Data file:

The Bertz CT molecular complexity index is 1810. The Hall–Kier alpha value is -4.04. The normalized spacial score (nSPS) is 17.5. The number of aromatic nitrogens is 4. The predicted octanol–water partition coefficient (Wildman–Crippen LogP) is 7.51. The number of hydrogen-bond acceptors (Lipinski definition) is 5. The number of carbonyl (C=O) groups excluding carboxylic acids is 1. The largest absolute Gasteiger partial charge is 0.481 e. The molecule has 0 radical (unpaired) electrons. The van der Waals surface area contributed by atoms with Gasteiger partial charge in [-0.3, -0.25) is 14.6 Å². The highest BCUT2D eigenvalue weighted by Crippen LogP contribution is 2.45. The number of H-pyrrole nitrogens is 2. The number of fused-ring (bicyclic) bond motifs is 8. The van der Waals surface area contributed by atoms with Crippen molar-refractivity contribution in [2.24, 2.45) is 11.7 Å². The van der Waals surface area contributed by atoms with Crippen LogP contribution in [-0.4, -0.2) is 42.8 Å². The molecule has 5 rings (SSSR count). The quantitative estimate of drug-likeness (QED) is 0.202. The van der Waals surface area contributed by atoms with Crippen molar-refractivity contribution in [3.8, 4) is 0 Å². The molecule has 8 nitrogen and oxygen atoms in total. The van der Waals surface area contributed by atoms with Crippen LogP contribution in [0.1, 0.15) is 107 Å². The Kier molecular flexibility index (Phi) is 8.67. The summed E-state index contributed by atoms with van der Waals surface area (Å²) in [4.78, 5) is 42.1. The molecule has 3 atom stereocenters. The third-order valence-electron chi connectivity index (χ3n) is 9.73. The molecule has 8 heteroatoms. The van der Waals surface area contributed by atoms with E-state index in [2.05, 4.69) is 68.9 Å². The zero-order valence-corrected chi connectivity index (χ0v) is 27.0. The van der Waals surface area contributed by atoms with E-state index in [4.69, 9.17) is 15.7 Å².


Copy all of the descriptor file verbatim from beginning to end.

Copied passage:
The Bertz CT molecular complexity index is 1810. The Hall–Kier alpha value is -4.04. The normalized spacial score (nSPS) is 17.5. The number of aromatic nitrogens is 4. The predicted octanol–water partition coefficient (Wildman–Crippen LogP) is 7.51. The number of hydrogen-bond acceptors (Lipinski definition) is 5. The number of carbonyl (C=O) groups excluding carboxylic acids is 1. The largest absolute Gasteiger partial charge is 0.481 e. The molecule has 0 radical (unpaired) electrons. The van der Waals surface area contributed by atoms with Gasteiger partial charge in [-0.3, -0.25) is 14.6 Å². The highest BCUT2D eigenvalue weighted by Crippen LogP contribution is 2.45. The number of H-pyrrole nitrogens is 2. The number of fused-ring (bicyclic) bond motifs is 8. The van der Waals surface area contributed by atoms with Crippen molar-refractivity contribution in [2.24, 2.45) is 11.7 Å². The van der Waals surface area contributed by atoms with Crippen LogP contribution in [-0.4, -0.2) is 42.8 Å². The molecule has 5 rings (SSSR count). The quantitative estimate of drug-likeness (QED) is 0.202. The van der Waals surface area contributed by atoms with Crippen molar-refractivity contribution in [3.8, 4) is 0 Å². The molecule has 8 nitrogen and oxygen atoms in total. The van der Waals surface area contributed by atoms with Crippen LogP contribution in [0.1, 0.15) is 107 Å². The Kier molecular flexibility index (Phi) is 8.67. The summed E-state index contributed by atoms with van der Waals surface area (Å²) in [4.78, 5) is 42.1. The molecule has 3 atom stereocenters. The third-order valence-electron chi connectivity index (χ3n) is 9.73. The molecule has 8 heteroatoms. The van der Waals surface area contributed by atoms with E-state index in [2.05, 4.69) is 68.9 Å². The zero-order valence-corrected chi connectivity index (χ0v) is 27.0. The van der Waals surface area contributed by atoms with E-state index in [4.69, 9.17) is 15.7 Å².